South-Center Campus

Bancroft Dance Studio (2401 Bancroft Way)

Built 1898. Began life as the First Unitarian Church, designed by A.C. Schweinfurth. It was acquired by the university in 1960 and added to the National Register of Historic Places in 1981.

Buildings Details

Floors: 2

Accessible entrances: There is an accessible entrace on the east side of the building at the top of the ramp.

Restrooms: There is an usable restroom on the ground floor.

Barrows Hall

Built 1964. Named for David Prescott Barrows, political science professor and president of the university from 1919-23.

Cesar E. Chavez Student Center

Built 1960. Named in honor of the charismatic founding president of the farm workers' union. The building was once mainly a dining commons and lounge, but in 1990 it was renovated to house various student services.

Building Details

Floors: 4

Martin Luther King Jr. Student Union

Rebuilt 2015. The Student Union, owned by the ASUC Auxiliary, was constructed with funds gained from the sale of the Cal sports teams to the university in 1959. It contains an information center, multicultural center, lounges, a bookstore, restaurants and a pub, an art studio and computer lab. The orignal building was designed by Vernon DeMars, professor of architecture.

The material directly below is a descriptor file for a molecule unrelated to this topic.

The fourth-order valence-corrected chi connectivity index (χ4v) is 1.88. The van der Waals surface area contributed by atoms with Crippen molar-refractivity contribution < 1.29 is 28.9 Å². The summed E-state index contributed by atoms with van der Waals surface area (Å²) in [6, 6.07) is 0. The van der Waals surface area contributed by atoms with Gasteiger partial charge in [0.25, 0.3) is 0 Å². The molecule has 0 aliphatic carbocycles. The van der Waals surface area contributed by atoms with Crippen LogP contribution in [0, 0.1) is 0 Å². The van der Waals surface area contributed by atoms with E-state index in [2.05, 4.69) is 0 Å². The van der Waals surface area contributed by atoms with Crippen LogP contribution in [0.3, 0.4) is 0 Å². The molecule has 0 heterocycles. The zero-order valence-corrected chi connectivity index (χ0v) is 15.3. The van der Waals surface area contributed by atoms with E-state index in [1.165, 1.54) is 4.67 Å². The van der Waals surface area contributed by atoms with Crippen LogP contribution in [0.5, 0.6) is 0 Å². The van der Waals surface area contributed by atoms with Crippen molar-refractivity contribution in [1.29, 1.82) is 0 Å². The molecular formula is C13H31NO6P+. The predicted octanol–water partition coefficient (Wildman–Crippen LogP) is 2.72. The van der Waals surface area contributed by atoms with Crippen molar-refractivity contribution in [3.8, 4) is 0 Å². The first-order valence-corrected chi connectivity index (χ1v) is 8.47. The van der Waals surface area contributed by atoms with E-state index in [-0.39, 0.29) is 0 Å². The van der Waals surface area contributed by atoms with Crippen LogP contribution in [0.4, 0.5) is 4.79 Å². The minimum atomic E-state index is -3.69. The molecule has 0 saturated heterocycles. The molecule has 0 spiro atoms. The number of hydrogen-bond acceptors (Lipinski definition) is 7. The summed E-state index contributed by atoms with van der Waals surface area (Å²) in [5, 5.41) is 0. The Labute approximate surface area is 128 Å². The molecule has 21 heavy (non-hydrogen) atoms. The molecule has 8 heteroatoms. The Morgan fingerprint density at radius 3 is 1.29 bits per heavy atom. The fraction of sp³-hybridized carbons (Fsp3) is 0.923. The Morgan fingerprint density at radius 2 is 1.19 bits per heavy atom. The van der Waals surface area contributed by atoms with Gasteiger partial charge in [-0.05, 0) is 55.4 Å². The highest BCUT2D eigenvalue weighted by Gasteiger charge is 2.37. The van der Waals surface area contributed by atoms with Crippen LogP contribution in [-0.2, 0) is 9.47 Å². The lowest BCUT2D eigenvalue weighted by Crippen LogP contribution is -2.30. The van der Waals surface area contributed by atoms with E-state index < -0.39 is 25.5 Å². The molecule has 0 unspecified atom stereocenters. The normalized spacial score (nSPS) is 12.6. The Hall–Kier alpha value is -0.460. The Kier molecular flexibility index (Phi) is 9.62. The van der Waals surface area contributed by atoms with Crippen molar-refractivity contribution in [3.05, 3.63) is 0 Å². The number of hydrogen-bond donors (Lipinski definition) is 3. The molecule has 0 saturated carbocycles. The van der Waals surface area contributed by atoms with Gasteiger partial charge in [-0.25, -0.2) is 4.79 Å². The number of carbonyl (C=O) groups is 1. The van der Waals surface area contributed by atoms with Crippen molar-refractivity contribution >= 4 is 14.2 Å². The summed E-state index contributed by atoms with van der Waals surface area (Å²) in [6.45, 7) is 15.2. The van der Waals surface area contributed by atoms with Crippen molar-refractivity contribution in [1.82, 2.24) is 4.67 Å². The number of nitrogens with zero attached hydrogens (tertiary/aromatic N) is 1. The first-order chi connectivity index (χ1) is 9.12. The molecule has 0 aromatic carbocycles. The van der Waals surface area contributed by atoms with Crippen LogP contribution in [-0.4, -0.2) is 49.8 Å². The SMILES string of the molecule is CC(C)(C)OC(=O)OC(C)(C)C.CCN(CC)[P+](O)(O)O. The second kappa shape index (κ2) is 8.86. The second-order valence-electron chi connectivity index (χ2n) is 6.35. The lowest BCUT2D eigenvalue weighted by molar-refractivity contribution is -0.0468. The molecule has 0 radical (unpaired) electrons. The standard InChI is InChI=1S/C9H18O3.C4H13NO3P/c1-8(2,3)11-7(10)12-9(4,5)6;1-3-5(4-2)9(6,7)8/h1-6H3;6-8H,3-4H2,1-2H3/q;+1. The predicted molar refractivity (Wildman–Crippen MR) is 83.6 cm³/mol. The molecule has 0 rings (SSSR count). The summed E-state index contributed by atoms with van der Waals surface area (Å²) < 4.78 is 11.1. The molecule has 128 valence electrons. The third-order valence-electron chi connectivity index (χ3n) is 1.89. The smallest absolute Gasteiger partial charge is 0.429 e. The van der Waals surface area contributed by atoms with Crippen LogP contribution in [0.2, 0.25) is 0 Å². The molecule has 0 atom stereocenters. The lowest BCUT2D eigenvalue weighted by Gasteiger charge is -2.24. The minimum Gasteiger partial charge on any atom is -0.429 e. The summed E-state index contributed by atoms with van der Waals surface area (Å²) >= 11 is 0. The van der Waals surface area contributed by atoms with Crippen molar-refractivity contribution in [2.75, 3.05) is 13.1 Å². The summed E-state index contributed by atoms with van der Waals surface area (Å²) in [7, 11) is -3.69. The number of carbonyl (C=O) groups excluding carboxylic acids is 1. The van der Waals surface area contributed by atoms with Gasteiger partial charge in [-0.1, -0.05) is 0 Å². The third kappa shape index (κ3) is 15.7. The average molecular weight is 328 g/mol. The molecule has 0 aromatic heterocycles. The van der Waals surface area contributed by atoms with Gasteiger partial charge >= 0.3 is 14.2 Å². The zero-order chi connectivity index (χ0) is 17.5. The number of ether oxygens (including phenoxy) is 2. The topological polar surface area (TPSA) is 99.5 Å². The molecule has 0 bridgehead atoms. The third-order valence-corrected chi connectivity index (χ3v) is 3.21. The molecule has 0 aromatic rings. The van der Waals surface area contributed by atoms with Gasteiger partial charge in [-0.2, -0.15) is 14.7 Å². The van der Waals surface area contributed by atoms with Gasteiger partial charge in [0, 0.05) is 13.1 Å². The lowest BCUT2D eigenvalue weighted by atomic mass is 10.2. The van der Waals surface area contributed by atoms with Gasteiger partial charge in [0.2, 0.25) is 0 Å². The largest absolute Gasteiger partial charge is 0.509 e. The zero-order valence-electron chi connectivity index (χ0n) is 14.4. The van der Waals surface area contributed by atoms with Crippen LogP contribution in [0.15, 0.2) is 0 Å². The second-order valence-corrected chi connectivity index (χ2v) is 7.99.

Building Details

Floors: 6

Architects & Engineers (A&E)

Built in 1929. Originally the Buildings & Grounds building, it was designed by W.P. Stephenson. It now houses the campus planning staff.

Building Details

[under construction]

Eshleman Hall

Built 2015. ASUC Student Union, Public Service Center, Graduate Assembly, bridges Multicultural Resource Center, LEAD Center, Queer Alliance and Resource Center.

Building Details

[under construction]

Zellerbach Hall

Built 1968. The primary fine arts performance space on campus is named for Isadore and Jennie Zellerbach, who contributed $1 million toward its construction. The 2,100-seat main auditorium has witnessed performances by many of the world's most acclaimed orchestras, vocalists, dance companies, and speakers. There is also a 500-seat Playhouse for smaller productions.

Building Details

Floors: 7

Sproul Hall

Built 1941. Robert Gordon Sproul graduated from Berkeley in 1913, then worked his way up at his alma mater from cashier to president (1930-58). Sproul was the first Berkeley alumnus and the first native Californian to serve as university president. The neoclassical building, designed by Arthur Brown, Jr., housed the offices of the chancellor and other top administrators until the 1960s, when they were repeatedly occupied by students from the Free Speech Movement. The chancellor subsequently decamped for more-secure California Hall.